Theme 3: Projection, Detection and Attribution of Climate Change

As part of the IPCC Assessment process, climate modelling groups around the world conducted numerous simulations of the 21st century climate. The output from these models represents a unique asset from which to understand the dynamics of the climate system. CREATE students and postdoctoral fellows are using the results from the latest integrations of the Canadian Centre for Climate Modelling and Analysis (CCCma) coupled atmosphere-ocean model, as well as the results from several other coupled models, to determine to what extent changes in various socially-relevant variables are detectable and attributable to anthropogenic climate change. Particular attention is focused on addressing climate change in the Arctic and on the potential detection and attribution of changes in extreme events.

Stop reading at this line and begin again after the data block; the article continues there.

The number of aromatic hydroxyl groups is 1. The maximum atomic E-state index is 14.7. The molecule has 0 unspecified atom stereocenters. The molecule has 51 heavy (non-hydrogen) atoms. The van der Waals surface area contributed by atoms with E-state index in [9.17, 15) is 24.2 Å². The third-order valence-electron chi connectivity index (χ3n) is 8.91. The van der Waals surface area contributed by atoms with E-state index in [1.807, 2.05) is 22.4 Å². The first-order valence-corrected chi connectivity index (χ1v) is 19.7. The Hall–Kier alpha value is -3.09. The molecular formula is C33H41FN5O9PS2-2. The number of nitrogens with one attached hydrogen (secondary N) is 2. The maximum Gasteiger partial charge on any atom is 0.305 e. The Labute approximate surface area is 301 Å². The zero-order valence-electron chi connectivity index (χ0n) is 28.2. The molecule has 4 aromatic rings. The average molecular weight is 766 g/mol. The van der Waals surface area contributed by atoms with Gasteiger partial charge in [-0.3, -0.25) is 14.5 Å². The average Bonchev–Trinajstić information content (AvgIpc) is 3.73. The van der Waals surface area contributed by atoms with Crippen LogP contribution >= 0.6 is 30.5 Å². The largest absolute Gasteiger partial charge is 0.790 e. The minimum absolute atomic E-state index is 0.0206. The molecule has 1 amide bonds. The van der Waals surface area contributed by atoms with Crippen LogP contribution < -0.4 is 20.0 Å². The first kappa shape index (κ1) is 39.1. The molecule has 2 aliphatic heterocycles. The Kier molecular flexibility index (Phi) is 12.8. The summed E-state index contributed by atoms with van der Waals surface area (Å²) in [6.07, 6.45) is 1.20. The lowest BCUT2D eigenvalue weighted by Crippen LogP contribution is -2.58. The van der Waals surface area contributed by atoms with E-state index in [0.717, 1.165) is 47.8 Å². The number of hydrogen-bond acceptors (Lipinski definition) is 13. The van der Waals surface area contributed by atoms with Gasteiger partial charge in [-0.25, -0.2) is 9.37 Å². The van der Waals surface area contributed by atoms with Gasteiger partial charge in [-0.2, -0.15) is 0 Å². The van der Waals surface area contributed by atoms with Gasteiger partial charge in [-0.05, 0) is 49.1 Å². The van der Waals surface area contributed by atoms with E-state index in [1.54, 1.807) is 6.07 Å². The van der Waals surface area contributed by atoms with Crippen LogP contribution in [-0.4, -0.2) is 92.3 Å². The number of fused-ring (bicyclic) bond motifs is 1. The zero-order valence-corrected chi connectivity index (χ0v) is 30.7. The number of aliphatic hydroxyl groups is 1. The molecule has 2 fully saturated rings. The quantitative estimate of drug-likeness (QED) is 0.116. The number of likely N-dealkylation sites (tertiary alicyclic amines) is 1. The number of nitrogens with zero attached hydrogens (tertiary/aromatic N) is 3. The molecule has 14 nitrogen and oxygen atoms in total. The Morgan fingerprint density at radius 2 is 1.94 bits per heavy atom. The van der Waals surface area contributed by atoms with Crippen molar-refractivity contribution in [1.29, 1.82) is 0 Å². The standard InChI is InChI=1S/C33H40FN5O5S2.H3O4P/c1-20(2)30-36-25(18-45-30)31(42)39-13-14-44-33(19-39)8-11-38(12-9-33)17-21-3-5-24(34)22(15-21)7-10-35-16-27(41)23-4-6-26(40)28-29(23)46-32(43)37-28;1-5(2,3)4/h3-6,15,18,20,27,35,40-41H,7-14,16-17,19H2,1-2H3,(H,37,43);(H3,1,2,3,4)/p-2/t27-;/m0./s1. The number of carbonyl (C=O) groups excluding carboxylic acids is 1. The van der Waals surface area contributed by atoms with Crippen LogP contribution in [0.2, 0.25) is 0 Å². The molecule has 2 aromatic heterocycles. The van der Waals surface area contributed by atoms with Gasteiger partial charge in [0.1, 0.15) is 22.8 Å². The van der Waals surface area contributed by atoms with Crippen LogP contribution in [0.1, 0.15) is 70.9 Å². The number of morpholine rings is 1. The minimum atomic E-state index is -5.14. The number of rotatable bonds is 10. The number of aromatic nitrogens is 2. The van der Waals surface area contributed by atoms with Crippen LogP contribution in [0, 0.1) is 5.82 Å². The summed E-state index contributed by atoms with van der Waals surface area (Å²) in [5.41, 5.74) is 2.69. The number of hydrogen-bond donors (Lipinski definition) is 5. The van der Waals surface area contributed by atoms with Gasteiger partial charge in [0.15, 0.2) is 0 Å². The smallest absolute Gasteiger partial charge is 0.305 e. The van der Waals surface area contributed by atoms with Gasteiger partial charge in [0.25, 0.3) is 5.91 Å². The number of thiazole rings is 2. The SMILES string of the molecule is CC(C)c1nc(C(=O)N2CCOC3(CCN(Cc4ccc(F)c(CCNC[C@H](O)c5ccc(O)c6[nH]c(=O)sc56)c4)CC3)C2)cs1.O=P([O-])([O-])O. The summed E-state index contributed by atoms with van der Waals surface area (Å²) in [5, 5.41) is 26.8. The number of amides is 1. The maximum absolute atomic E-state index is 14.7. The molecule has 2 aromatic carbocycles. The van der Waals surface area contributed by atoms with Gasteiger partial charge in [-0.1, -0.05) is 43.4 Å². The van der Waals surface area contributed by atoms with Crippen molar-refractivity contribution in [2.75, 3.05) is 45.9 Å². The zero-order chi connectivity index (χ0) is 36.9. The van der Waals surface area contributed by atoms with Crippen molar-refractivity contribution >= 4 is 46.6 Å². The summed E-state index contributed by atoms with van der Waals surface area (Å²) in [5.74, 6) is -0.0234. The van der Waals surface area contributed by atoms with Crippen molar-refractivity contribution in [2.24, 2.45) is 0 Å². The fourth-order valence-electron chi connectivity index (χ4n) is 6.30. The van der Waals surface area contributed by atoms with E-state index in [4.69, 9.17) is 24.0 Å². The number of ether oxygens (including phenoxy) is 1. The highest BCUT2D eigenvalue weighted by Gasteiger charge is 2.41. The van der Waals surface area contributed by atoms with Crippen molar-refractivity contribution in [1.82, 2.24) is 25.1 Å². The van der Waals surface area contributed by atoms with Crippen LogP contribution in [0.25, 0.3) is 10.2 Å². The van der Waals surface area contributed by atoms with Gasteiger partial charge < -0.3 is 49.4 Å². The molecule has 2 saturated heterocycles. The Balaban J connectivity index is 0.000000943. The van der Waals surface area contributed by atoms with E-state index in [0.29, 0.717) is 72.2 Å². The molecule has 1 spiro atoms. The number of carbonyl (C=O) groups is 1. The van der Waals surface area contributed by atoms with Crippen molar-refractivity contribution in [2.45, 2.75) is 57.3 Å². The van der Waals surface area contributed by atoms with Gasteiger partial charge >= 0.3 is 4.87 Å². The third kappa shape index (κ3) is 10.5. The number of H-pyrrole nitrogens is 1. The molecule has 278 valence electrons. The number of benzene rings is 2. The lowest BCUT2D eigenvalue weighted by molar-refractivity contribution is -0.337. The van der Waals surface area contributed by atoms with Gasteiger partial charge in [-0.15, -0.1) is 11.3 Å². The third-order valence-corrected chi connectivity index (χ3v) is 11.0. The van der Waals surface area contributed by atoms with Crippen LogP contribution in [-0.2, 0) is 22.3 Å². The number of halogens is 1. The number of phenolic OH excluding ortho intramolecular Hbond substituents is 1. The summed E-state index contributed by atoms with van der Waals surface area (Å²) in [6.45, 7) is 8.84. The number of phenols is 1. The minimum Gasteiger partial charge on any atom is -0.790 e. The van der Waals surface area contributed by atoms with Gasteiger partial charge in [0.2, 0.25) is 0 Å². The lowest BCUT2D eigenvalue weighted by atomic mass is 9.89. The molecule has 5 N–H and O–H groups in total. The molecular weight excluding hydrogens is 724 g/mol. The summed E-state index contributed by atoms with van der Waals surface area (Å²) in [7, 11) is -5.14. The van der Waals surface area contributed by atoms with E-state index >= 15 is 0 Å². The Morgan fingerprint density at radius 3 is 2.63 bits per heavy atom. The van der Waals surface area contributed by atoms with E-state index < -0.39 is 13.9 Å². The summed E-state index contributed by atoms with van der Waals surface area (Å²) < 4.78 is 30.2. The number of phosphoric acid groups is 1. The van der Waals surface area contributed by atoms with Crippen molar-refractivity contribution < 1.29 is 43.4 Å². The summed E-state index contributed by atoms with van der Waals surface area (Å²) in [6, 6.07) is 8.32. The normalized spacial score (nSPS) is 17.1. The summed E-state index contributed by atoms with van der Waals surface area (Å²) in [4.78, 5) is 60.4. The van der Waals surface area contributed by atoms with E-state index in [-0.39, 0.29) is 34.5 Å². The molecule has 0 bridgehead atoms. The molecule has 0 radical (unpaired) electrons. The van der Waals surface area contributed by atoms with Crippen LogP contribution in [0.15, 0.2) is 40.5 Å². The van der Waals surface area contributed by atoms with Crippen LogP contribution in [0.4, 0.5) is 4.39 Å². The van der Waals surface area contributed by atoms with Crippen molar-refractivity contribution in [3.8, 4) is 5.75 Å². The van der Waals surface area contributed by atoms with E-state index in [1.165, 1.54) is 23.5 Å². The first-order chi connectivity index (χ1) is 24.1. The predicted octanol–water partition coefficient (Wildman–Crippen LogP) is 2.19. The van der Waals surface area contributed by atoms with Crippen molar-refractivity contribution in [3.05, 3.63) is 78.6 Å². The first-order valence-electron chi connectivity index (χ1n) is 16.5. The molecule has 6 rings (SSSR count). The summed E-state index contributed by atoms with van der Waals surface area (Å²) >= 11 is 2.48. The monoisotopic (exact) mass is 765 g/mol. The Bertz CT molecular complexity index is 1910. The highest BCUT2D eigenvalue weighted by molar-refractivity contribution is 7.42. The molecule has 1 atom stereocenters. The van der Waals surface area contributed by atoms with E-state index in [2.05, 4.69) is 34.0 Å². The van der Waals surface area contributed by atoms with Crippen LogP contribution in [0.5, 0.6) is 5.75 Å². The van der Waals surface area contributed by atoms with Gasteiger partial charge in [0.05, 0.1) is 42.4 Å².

Students and postdoctoral fellows are addressing the robustness of coupled-model projections of climate change, to find out why the model projections agree in some respects and disagree in others. This is a challenging scientific topic because models differ in their construction, because coupled-ocean atmosphere feedbacks amplify these differences, and because climate perturbations can amplify these differences even further. By improving our understanding of current-generation climate models, we are increasing our confidence in their projections.